We have come to a clear realization of the fact that true individual freedom cannot exist without economic security and independence. Necessitous men are not free men ~ Franklin Delano Roosevelt (1/30/1882 to 4/12/1945) the 32nd president of the United States (3/4/1933 to 4/12/1945). Excerpted from his 1/11/1944 message to Congress on the State of the Union.
The following is an excerpt from the Thom Hartmann Radio Program, 2/1/2012, which I edited for brevity and clarity. Thom and Matt Welch (the editor in chief of Reason Magazine) discuss the social safety net and entitlements.
Matt Welch: I happen to agree that we should have a saftey net, but where I disagree with you, probably, is that entitlements are ruining the saftey net. You have to choose between one of the two so that Warren Buffett is not on Medicare, but his secretary is [a mangled metaphor, since I highly doubt Warren Buffett's secretary would qualify, but you get the point... Matt Welch is in favor of means testing].
Thom Hartmann: Well, then I'd suggest that you're politically naive. The history of programs that are defined as welfare... that are programs for poor people... is that they're very easy to cut. Even supposedly Progressive or Liberal politicians like Bill Clinton ended "Welfare as we know it". It was fine during a boom time... all the restrictions that Clinton put on Welfare... you can't be on it more than 4 years (I think), and you've got to jump through all these hoops... even if you're a single mother with a couple of kids.
But now that we're 4 years into the bush great depression that isn't working so well for a lot of people in this country. If you start means testing Social Security and Medicare, they're going to turn into welfare programs, and mark my words, someone's going to come along and say, "Oh, yea, people who have income over $200 thousand shouldn't get Social Security. Let's cut that down to $40 thousand... let's cut that down to $10 thousand... and then, finally, let's do away with it".
Matt Welch: I think that's a very interesting objection and one that I'm going to take into consideration. Reason Magazine is going to have an upcoming story on entitlements versus the welfare state. It's true that the vision for Social Security, after people started living longer... the concept was that it would retain it's politically popularity if we spread it among people who don't need it as much.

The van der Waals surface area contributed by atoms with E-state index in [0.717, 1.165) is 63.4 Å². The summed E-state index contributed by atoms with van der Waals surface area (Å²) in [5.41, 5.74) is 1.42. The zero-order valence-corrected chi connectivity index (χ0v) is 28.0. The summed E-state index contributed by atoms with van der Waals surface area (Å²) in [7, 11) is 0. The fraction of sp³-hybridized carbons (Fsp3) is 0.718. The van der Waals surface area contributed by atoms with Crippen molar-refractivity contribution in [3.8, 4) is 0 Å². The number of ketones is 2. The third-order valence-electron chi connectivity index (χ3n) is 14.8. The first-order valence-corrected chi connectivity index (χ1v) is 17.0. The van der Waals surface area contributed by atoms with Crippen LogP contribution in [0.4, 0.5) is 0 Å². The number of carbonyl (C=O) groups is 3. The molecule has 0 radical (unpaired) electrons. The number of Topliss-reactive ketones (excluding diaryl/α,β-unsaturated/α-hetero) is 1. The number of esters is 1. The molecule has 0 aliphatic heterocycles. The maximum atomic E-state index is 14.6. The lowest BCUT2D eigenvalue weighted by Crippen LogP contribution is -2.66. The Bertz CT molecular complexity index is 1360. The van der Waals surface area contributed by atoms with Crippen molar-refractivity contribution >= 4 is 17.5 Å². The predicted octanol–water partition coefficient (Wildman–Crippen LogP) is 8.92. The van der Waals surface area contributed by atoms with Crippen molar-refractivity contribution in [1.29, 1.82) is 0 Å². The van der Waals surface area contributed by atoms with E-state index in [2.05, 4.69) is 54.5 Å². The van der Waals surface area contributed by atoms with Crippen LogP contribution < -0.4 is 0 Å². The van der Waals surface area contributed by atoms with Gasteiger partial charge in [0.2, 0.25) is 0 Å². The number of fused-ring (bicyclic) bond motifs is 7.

Thom Hartmann: It's a very small number of people.
Matt Welch: But that's what is sinking our finances. That's the problem.
Thom Hartmann: No, it's not. You know, if you took the cap off Social Security, so that everybody making over $106 thousand paid on all of their income... the Social Security program would be solvent forever. In fact it would have a massive surplus, larger than the 2.6 trillion it's got right now.
Matt Welch: You might get agreement from some of my [committee].
My Commentary: I'm not sure about that last word, "committee"... I listened to the audio several times, but I couldn't discern exactly what Matt Welch said. In any case, I'm pretty sure he indicated that some of his fellow Libertarians might agree with the argument in favor of lifting the cap (in regards to high wage earners not paying Social Security tax on income over 106k). That's interesting. I'd have been positive before that Libertarians would be strongly against raising (or removing) the SS tax cap in addition to being strongly in favor of means testing.
In my opinion Republicans are in favor of means testing because they want to get rid of Social Security and Medicare, and means testing is the first step in accomplishing that goal. I mentioned this on the blog of a self-described "Moderate", and he called it a "conspiracy theory". He also said lifting the cap would amount to the largest tax increase in American history and he would vociferously oppose it. A Libertarian leaning blogger ridiculed the argument against means-testing, saying it amounted to "bribing" higher income people to gain their support for the programs.
But here is a Libertarian, and the editor in chief of the top Libertarian magazine no less, voicing some agreement with Thom Hartmann. I must say that Matt Welch's Libertarianism sounds at least a little more reasonable then Ron Paul's... this is an individual who thinks allowing an uninsured person to die represents "freedom". I'm with FDR in opposing this kind of "freedom". A necessitous man is not a free man. Perhaps enacting FDR's proposed Second Bill of Rights should be a goal of the 99 percent movement? At the very least we need to STOP the talk of "reforming" (cutting) entitlements that even our "socialist" president seems to be gung-ho for (with his "grand bargain").
Thom Hartmann Postcast Info: If you are a subscriber to the Thom Hartmann program podcast, the location of this segment of audio can be found at 7:30 to 9:37 of Hour 2 on Thursday February 2 of 2012.
Video: Ron Paul was serious when he said (to audience applause at the 9/12/2011 CNN Tea Party debate) that society should allow uninsured people to die.